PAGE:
This is our summary of the current state of play regarding changes to major pieces of local transport infrastructure. We will do our best to keep this updated as and when we find out further information.
Updated November 2017
Significant remodelling of the roundabout was carried out in summer 2017 to discharge a planning condition relating to the development of the Biomedical Campus. The design was heavily criticised beforehand and sadly safety concerns, particularly in relation to cyclists using the roundabout, appear to have been justified, as there have already been several incidents. It was also not made clear in advance that the traffic lights would be operating 24/7 rather than peak hours only as previously, with consequent increase in congestion and pollution.
QECF have been following this up with the developers and the County Council Highways team. If you have concerns or are involved in an accident or near miss, please email Ian Dyer at the council.
Hills Road cycleway
This project has been running since January 2015, commissioned by the County Council (Phase 1, Holbrook Road to Cherry Hinton Road, both directions) and the City Deal (Phase 2, Holbrook Road to Addenbrooke’s roundabout, both directions) and delivered by the County Council cycling team.
The construction work was finished in September but there is still a long list of snagging tasks to be revisited. The County Council Highways team have also been out and about trying to patch up the worst of the subsidence on the carriageway, though we are told this will be an ongoing problem because the basic road construction is not adequate to the volume and weight of traffic of vehicles now using it.
The County Council Cycling team are also now undertaking a year-long safety audit to try to identify problems which may not have been spotted in advance. If you are involved in an accident or near miss where you feel the road design may have played a part, please email Vanessa Kelly at the council with details.
A1307 corridor including Babraham Road/Hills Road (ongoing)
This project is commissioned by the City Deal, with the aim of improving access to the Biomedical Campus from the south along the A1307 (and maybe some ancillary improvements to the other major southern employment sites at Granta Park and the Babraham Research Campus). The City Deal carried out public consultation on initial options in mid-2016, which were then considered by a ‘Local Liaison Forum’ of councillors and residents’ representatives from along the route, including Sam Davies for QECF.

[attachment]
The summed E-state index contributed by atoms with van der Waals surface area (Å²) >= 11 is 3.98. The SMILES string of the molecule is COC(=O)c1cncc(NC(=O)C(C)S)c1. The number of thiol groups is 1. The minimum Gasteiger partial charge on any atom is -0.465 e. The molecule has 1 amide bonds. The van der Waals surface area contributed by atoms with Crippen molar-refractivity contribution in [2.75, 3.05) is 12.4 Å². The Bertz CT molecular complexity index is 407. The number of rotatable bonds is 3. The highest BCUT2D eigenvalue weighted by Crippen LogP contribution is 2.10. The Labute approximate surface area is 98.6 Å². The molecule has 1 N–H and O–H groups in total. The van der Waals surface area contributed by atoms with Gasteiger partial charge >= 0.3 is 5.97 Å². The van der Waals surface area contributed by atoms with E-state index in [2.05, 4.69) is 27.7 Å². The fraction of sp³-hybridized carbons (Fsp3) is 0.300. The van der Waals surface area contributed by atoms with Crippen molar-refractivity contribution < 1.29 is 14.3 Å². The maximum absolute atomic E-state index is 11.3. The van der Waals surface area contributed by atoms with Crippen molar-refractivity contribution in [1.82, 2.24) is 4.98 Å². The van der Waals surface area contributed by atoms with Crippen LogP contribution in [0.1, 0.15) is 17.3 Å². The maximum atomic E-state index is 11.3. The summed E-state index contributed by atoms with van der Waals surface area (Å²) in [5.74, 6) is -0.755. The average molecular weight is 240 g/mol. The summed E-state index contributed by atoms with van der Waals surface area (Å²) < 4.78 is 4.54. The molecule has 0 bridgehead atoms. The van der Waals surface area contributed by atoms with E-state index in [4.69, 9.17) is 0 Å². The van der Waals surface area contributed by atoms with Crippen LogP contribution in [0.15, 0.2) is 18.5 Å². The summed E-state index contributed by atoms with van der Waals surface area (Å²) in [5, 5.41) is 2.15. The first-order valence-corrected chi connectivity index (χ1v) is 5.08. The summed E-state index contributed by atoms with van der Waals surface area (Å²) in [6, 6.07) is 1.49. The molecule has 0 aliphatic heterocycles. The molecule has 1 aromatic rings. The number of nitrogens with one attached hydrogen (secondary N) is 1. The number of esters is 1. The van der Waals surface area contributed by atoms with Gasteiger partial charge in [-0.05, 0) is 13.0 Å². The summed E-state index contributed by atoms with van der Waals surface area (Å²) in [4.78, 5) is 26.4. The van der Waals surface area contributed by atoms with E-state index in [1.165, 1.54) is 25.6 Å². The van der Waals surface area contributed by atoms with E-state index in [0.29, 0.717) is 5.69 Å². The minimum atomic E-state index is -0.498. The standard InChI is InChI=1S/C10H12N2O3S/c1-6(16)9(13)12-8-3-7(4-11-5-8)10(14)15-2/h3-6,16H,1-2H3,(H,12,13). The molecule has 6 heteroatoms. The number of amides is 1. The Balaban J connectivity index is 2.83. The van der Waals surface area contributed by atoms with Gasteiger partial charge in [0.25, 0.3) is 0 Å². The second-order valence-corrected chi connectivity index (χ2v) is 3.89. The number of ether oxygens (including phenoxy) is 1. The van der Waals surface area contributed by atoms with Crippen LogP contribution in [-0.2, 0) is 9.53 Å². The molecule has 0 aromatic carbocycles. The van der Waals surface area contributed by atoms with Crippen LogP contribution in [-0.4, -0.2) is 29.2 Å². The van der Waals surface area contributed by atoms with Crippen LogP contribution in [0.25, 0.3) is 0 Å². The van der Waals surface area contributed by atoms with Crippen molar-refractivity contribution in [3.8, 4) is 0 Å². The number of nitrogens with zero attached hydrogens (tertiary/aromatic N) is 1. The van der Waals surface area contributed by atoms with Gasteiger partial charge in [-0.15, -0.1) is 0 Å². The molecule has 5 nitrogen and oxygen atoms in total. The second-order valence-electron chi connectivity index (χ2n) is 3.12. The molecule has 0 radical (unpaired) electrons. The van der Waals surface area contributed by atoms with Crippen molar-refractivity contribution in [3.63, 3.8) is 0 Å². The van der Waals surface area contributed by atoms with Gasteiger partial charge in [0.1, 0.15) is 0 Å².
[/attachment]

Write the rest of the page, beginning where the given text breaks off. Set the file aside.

This is a massive project, with changes proposed all the way down the A1307 from the Biomedical Campus to Haverhill. There are now three ‘Strategies’ which will go out for another round of public consultation in Spring 2018. You can see the routes here but you need to scroll down to the bottom of the page, as they are hidden away.
The aspects most likely to impinge on Queen Edith’s residents are about improving bus access from Babraham Road Park & Ride site to the Biomedical Campus: either off-highway, across the fields south of Babraham Road; or on-highway, by widening Babraham Road and Hills Road to make space for an in-bound dedicated bus lane. Residents might also want to take an interest in the implications of the various Strategies for Green Belt development.
Fendon Road/Mowbray Road roundabout and Queen Edith’s Way cycleway (ongoing)
The County Council cycling team has been pressing for improved cycle provision along Queen Edith’s Way as it effectively joins two major employment growth sites at the Biomedical Campus and the Peterhouse Technology Park in Fulbourn. The first element of this to be tackled will be the roundabout at the junction of Fendon Road, Mowbray Road and Queen Edith’s Way – plans to implement a ‘Dutch style’ design have now been approved but we still have no confirmation of when work might start. You can see an illustration of what this will look like here.
The other half of the project, looking at cycling provision along the length of Queen Edith’s Way from the junction with Hills Road virtually to the Robin Hood traffic lights in Cherry Hinton, has proved much more contentious. Both design options initially proposed by the cycling team were rejected by local residents (represented by the Queen Edith’s Way Residents Association) on the grounds of both safety and the loss of trees and verges, as explained in the Cambridge News here. Presumably there will be further discussions but there’s been no explicit timetable released as yet.